Health insurance: beware of penalties if switching

Thursday 04 July 2013 12.22
Check when your policy expires, then explore a switch to save money
Check when your policy expires, then explore a switch to save money

Switching private health insurance can save everyone money, but new terms and conditions relating to cancelling policies may trigger penalties.

Why do I need to think about switching now?

Basically, it’s more about planning your switching strategy now.

This is what you need to know: there are new terms and conditions relating to cancelling your contract across the providers. This means you will be penalised if you switch mid-contract.

So bearing in mind there is a new private health insurance provider in the market since the start of July (Glohealth), if you’re one of the existing 2.1million private health insurance customers and you’re now thinking of reviewing your policy and switching or if you just want to leave to save money; be careful.

In June last year the VHI changed its cancellation policy: If you’re a VHI customer and you leave before your contract is up you’ll have to pay the health insurance levy of €285 for adults and €95 for children (calculated on a pro-rata basis) and an admin fee of €50. If you’ve had a claim paid you’ll have to pay the outstanding premium due until the renewal date.

So, the message to VHI customers is: do not switch mid-contract.

On June 18 this year Laya – formerly Quinn Healthcare - changed its cancellation terms: If you have joined Laya or renewed your policy after June 18 after that date and you cancel now you’ll have to pay the balance of the premium owed up until the renewal date.

So, the message to Laya customers is: you can switch without penalty only if you joined or renewed prior to June 18 this year. Otherwise you’ll have to wait until the contract period is up to cancel if you want to avoid penalties.

On August 1, Aviva also changed its cancellation terms: For new and renewing customers, if you cancel mid-term you’ll pay an admin fee of €25 plus the health insurance levy on a pro-rata basis.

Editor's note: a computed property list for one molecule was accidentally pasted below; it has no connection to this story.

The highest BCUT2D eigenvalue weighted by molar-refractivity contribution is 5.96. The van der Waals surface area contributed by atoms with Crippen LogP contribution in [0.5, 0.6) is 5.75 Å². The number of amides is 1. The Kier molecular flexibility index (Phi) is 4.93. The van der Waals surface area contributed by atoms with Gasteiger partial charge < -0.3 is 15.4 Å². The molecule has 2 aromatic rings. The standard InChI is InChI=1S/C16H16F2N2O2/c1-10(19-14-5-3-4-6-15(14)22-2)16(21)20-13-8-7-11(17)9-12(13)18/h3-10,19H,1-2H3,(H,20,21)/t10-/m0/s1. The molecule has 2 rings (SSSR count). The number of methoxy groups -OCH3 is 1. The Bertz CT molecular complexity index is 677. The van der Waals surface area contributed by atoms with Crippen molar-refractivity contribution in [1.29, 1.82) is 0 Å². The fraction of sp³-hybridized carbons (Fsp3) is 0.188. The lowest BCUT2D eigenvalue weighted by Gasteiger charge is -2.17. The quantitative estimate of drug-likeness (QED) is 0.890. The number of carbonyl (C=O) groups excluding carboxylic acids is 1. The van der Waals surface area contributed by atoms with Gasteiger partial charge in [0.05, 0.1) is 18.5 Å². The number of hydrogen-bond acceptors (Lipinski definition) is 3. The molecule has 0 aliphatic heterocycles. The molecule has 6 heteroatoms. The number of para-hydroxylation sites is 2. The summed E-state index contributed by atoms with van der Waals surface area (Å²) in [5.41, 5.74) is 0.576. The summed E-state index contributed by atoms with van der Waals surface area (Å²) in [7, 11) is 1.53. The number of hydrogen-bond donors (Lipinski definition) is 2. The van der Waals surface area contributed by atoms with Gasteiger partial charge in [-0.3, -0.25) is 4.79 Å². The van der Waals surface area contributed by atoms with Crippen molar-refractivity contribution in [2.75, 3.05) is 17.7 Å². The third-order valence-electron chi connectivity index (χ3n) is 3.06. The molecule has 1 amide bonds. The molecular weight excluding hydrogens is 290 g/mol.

So, the message to Aviva customers is if you join or renew with them now you won’t be able to cancel without penalty until your contract period is up. If you joined or renewed before yesterday, you’re okay.

Glohealth policies also last for twelve months and if you cancel mid-year you will have to pay the health insurance levy (on a pro rata basis?). If you’ve paid the full year up front and cancel mid-term you won’t be refunded. So take this into account if you are signing up now.

Note: If you are a health cash plan with HSF there are no penalties for cancelling.

What to do

Dig out your private health insurance policy and get the date on which it expires. Then make a month or few weeks before that a red-letter day on your calendar. On that day you start shopping around so that you can cancel and switch (or just cancel) at the renewal date and not incur any penalties.

The exception to this is if your contract with Laya started before 18th June this year and with Aviva started before yesterday.

Can I get help on choosing the best policy?

Yes - there is a regulator and it has an excellent website to compare and contrast prices.

It is the Health Insurance Authority and its website is www.hia.ie

With hundred of policies to choose from across the providers, it can be difficult to compare both price and policy cover.

Remember though that you can switch health policy and that health care companies are obliged by law to make any policy available to you even if it sounds like you might not be eligible. So for example, a policy for teachers or doctors might be cheaper than the policy you are on and you may not belong to either of those professions, but you can still avail of this policy.

Similarly you might be a sole trader and work for your self but you can still avail of a company policy.

Health care insurance policies are among the most complicated you will ever come across. The Health Insurance Authority which has all the up to date prices and a useful calculator to help you work out what is best for you.

Also remember, as with all policies, increasing the excess you are willing to pay yourself in the event of an accident or emergency, may reduce your regular premiums. It is a risk – are you willing to fork out €500 or €1,000 before claiming? Nontheless it is a risk that should be considered.

Read more about what policies you are entitled to have

If you want to read more about changing your policy and what your rights are read this:  Save hundreds by switching health care plan. It is dated 2011, but your general rights are still the same as they were then.